So last week we alerted you to another interview with Howl animator, Eric Drooker, so this week, here’s another interview with James Franco, Howl’s star (recorded earlier this month at New York’s 92nd Street Y, as part of Reel Pieces, their on-going, long-running, film-talk series). Interviewer here is series-host, and Columbia professor, film historian, Annette Insdorf).
Meanwhile, at New York’s Museum of Modern Art, “just down the street”, opening on Sunday, Allen’s “screen test” by Andy Warhol is among those being featured in Andy Warhol: Motion Pictures, a show focusing on Warhol’s experimental, black-and-white, non-narrative, “portrait” films. Interesting juxtaposition, come to think of it, Andy Warhol and Allen Ginsberg, two great portrait artists! The show stays up till March.
Word salad! – In keeping with our occasional notice of hommages, parodies and experiments with Howl (indeed with any and all of Allen’s poems), here’s part of an on-going work by San Francisco-based poet, Tom Commita – Howl in Six Voices. Commita explains:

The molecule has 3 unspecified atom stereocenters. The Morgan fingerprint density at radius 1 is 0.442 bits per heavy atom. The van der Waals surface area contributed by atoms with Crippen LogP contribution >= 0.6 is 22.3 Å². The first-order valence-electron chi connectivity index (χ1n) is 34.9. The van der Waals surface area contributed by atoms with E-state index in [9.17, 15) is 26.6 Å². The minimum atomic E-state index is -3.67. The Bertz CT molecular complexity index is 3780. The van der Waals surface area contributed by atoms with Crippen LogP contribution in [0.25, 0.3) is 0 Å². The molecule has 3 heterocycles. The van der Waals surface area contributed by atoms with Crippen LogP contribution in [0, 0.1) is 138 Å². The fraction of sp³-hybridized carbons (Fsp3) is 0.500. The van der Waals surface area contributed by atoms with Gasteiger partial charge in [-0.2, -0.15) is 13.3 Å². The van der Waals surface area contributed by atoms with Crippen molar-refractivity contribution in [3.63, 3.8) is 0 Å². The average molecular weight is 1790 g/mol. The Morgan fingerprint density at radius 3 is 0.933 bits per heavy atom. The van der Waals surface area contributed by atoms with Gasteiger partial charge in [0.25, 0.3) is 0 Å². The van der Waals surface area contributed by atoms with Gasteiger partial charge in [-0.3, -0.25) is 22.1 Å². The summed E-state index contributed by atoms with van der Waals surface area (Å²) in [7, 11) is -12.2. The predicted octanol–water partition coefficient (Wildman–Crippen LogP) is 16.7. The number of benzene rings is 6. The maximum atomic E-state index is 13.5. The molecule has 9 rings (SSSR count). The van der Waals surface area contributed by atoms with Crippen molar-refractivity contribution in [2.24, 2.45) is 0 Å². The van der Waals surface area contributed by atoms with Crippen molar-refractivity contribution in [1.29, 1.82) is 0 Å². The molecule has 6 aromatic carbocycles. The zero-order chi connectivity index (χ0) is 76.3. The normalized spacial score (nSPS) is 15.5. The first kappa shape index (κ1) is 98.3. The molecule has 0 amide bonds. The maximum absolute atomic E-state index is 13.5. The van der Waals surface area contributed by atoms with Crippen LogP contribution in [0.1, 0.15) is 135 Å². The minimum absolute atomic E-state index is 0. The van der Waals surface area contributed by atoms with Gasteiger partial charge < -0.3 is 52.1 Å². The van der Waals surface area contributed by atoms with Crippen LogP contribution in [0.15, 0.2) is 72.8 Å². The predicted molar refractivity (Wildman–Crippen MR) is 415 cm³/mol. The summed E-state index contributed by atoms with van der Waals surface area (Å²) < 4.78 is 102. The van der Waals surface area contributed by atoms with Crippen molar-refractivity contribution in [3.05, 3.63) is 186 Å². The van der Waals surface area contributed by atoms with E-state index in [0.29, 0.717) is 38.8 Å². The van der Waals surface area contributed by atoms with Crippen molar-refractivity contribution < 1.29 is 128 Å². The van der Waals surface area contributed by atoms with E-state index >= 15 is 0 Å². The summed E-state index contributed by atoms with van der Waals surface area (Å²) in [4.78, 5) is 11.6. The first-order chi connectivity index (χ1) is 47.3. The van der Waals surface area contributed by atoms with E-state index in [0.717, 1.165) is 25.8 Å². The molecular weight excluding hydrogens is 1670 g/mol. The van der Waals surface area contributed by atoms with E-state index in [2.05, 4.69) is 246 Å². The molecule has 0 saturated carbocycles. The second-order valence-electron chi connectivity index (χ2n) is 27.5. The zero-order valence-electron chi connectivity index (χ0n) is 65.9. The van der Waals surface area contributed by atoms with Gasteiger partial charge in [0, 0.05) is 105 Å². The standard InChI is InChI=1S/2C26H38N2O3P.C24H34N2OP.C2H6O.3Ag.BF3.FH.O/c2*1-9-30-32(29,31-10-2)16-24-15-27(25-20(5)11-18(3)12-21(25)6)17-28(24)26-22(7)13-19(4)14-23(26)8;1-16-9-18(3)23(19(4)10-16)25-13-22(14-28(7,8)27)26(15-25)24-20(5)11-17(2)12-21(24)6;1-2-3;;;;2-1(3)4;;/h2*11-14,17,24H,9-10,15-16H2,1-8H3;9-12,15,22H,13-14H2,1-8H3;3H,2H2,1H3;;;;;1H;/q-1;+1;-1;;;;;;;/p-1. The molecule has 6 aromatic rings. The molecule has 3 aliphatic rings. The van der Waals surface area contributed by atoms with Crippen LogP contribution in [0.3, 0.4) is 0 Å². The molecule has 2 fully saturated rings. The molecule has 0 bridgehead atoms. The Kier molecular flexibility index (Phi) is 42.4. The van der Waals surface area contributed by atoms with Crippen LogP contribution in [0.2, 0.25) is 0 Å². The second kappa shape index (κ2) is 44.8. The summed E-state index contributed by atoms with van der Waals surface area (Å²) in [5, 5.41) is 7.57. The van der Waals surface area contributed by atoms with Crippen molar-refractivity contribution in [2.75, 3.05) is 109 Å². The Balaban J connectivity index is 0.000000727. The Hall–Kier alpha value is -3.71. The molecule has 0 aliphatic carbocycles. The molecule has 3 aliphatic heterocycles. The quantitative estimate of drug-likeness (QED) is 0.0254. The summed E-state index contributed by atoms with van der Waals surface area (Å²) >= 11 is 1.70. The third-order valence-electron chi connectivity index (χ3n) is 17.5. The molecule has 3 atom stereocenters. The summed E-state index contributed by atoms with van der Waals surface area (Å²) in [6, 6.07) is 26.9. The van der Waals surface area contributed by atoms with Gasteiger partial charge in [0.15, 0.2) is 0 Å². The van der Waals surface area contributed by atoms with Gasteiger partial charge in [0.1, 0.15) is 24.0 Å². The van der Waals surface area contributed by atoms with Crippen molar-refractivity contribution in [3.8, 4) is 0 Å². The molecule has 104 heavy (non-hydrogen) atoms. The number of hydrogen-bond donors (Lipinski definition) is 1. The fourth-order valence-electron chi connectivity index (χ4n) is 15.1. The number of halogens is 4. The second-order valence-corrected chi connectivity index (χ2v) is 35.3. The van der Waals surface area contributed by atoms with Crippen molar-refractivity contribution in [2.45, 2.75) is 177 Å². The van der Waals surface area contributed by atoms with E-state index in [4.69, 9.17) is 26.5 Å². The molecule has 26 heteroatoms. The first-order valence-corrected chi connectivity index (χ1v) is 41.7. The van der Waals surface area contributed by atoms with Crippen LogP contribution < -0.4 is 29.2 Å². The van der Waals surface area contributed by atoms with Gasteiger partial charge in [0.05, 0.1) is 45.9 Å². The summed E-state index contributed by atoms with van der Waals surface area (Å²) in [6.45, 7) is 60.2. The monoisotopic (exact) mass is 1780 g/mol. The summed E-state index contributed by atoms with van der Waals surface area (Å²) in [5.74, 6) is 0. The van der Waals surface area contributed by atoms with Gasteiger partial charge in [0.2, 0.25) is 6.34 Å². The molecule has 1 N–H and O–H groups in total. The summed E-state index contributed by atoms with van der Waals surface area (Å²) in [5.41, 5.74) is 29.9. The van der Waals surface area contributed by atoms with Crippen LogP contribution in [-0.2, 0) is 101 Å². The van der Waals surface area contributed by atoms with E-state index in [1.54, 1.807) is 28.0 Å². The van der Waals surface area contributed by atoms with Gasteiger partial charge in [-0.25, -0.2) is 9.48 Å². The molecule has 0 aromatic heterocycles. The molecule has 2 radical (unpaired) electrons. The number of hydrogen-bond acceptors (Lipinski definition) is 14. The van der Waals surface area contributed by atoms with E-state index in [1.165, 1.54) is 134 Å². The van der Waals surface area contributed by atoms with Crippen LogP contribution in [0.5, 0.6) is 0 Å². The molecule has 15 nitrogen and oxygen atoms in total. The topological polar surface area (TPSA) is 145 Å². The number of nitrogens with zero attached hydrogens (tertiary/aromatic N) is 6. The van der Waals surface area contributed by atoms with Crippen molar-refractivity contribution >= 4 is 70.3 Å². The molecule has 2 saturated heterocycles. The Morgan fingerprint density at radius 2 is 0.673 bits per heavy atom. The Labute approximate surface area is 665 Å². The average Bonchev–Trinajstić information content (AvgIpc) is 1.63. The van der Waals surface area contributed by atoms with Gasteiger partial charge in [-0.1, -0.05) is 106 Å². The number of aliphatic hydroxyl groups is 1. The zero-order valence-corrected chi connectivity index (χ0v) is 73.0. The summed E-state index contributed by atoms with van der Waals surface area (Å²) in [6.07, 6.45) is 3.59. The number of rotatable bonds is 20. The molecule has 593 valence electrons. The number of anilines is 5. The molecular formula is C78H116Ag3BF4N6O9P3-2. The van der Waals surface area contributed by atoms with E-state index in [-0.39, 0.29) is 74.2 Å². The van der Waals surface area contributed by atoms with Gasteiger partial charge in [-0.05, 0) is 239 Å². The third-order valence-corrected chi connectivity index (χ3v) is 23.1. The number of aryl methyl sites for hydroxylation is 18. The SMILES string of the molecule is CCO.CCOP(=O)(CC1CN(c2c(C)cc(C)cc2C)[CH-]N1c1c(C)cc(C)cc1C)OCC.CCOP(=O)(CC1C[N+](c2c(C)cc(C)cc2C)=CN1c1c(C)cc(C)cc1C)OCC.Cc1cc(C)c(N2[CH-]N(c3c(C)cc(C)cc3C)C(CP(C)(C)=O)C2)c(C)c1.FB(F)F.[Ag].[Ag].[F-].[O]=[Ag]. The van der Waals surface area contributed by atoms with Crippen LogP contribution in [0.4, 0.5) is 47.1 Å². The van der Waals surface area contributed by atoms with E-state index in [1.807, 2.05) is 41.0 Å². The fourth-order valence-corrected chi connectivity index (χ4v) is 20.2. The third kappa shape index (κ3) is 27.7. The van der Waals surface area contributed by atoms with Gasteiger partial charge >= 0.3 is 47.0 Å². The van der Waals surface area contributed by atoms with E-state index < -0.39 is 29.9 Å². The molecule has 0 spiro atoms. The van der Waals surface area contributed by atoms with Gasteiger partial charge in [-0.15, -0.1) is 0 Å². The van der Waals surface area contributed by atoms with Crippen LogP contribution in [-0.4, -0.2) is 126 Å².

Howl in Six Voices is the sonic rendition of the textual procedure “inflationary erasure”–a fusion of lipogram and erasure. In this procedure, a found sound file–Allen Ginsberg reading his “Howl for Carl Solomon”–is erased six times, each time including–in their original order–only and all words containing a particular vowel. Accordingly, “HAWL” includes all words containing the vowel [a]. “HEWL” includes all words containing the vowel [e]. “HIWL” includes all words containing the vowel [i]. And so on. The six erasures together “inflate” Ginsberg’s “Howl” by including more words–words containing two or more vowels–than the original.
No more responses to last week’s request for favorite AG recordings?